Why does Indiana have so many billboards advertising out-of-state marijuana dispensaries?
If you’ve taken a road trip in the past few years, you’ve definitely spotted the billboards dotting Indiana’s highways and highways advertising cannabis dispensaries in Michigan and Illinois.
They’re inviting Hoosiers across state lines to legalized marijuana land — and some are no doubt making the trip.
For example, the Michigan towns of Niles and Buchanan — just across the border from South Bend — have eight dispensaries between them, selling to both medical and recreational customers.
And in 2021, Michigan’s marijuana industry achieved a turnover of 1.79 billion dollars. According to a Michigan State University March 2020 studythe industry has the potential to reach $3 billion in sales over the next few years, bringing a total economic impact of $7.8 billion.
The numbers are similar for Illinois – in 2021 the industry sold there $1.38 billion worth of marijuanawith an average of $4.4 million per day in December.
Some of those dollars definitely come from Hoosiers. But marijuana is still not legal in Indiana – so how can all these dispensaries advertise here?
Daniel Orenstein is Visiting Assistant Professor of Law at Indiana University–Purdue University Indianapolis. One of his areas of research is marijuana law and policy.
He said there’s a lot of history in America of companies just setting up shop across the border when something is illegal in one place but legal in another – think Nevada casinos or to liquor stores just outside dry counties.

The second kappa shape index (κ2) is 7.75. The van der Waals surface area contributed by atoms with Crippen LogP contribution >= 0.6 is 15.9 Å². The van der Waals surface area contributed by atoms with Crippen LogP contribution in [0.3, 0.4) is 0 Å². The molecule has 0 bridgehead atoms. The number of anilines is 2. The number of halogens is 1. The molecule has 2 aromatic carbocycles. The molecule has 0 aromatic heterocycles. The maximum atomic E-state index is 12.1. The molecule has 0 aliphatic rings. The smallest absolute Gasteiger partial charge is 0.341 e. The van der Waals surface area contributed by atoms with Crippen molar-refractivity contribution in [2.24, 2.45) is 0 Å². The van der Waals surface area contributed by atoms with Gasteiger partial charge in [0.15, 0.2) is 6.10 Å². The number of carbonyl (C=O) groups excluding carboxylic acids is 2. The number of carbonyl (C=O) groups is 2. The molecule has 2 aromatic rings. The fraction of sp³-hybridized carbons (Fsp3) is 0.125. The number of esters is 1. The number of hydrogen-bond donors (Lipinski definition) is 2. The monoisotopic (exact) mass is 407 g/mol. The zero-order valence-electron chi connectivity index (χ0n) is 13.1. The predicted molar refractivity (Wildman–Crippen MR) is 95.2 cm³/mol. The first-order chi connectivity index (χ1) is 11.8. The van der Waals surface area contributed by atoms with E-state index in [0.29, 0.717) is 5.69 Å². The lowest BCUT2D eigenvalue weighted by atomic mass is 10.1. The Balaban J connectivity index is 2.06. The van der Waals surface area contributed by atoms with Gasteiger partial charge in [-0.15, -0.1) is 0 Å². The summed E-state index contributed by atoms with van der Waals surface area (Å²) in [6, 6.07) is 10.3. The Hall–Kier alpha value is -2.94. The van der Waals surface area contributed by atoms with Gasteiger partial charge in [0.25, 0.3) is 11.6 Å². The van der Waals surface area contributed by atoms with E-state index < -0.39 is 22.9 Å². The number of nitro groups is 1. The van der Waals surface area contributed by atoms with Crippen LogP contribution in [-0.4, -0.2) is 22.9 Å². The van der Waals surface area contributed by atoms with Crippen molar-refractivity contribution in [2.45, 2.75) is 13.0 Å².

And he said advertising is protected by the First Amendment. There are regulations limiting what and how something can be advertised – think tobacco companies or alcohol – but billboards are generally less restricted, and there are many legal precedents regarding advertising across borders. of State.
“Courts have generally said ‘Well, if it’s legal where the action is going to happen, that’s okay – even if you hear that ad on the radio across the border.'” , Orenstein said. “But we’ve never done that for something that’s federally illegal, like cannabis.”
Thirty-seven states have legalized medical marijuana and 18 have legalized it for recreational use. But at the federal level, it remains in the most restrictive Schedule 1 category, such as heroin or LSD.
“It’s really strange, and it’s hard to interpret the precedent we have for advertising rules,” he said. “Here we have many more questions than answers.”
This means that advertising is currently a giant gray area, like almost everything else in the legal marijuana industry.
And Orenstein said that means dispensaries advertising in Indiana are taking a risk — local, state, or federal governments could theoretically block it.
Still, it might be worth the risk.
“Companies take risks all the time,” Orenstein said. “And it might be worth it for them.”
The Indiana Department of Transportation has pages of regulations governing the size, types, location, and placement of outdoor advertising.
But the agency does not regulate ad content. In an email, INDOT spokesperson Mallory Duncan said the agency only reviews content to determine if a sign advertises something located on the property — such as a restaurant or hotel — or something off the property, like a billboard.
Instead, the agency refers any complaints about advertising content to the Indiana Attorney General’s office.
So Orenstein said dispensary billboards can be an “ask for forgiveness, not permission” situation.
“I guess nobody said, ‘No, you can’t do it,’ and so people did,” he said. “And they won’t stop until they’re told they can’t.”
How – or even if – this happens remains to be seen.
But another important factor is what’s actually in the ads. For example, it’s perfectly legal to put up a billboard saying “Hey, Michigan legalized marijuana, and Indiana should too”.